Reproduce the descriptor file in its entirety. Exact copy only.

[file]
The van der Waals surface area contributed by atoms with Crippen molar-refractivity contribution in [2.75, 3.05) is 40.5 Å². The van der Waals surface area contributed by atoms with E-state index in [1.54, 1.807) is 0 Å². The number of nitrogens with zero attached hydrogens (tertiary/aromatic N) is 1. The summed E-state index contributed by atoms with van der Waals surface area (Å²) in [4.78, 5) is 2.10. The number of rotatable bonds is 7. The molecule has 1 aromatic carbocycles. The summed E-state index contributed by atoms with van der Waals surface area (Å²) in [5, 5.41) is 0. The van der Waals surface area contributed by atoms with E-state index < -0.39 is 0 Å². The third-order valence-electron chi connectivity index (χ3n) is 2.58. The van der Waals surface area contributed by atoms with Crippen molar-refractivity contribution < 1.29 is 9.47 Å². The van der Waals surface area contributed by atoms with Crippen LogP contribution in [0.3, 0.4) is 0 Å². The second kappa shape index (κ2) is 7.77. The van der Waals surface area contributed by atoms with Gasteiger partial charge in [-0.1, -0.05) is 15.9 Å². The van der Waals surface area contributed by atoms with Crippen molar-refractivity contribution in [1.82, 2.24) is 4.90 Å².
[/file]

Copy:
The van der Waals surface area contributed by atoms with Crippen molar-refractivity contribution in [2.75, 3.05) is 40.5 Å². The van der Waals surface area contributed by atoms with E-state index in [1.54, 1.807) is 0 Å². The number of nitrogens with zero attached hydrogens (tertiary/aromatic N) is 1. The summed E-state index contributed by atoms with van der Waals surface area (Å²) in [4.78, 5) is 2.10. The number of rotatable bonds is 7. The molecule has 1 aromatic carbocycles. The summed E-state index contributed by atoms with van der Waals surface area (Å²) in [5, 5.41) is 0. The van der Waals surface area contributed by atoms with E-state index < -0.39 is 0 Å². The third-order valence-electron chi connectivity index (χ3n) is 2.58. The van der Waals surface area contributed by atoms with Crippen molar-refractivity contribution < 1.29 is 9.47 Å². The van der Waals surface area contributed by atoms with Crippen LogP contribution in [0.3, 0.4) is 0 Å². The second kappa shape index (κ2) is 7.77. The van der Waals surface area contributed by atoms with Gasteiger partial charge in [-0.1, -0.05) is 15.9 Å². The van der Waals surface area contributed by atoms with Crippen molar-refractivity contribution in [1.82, 2.24) is 4.90 Å².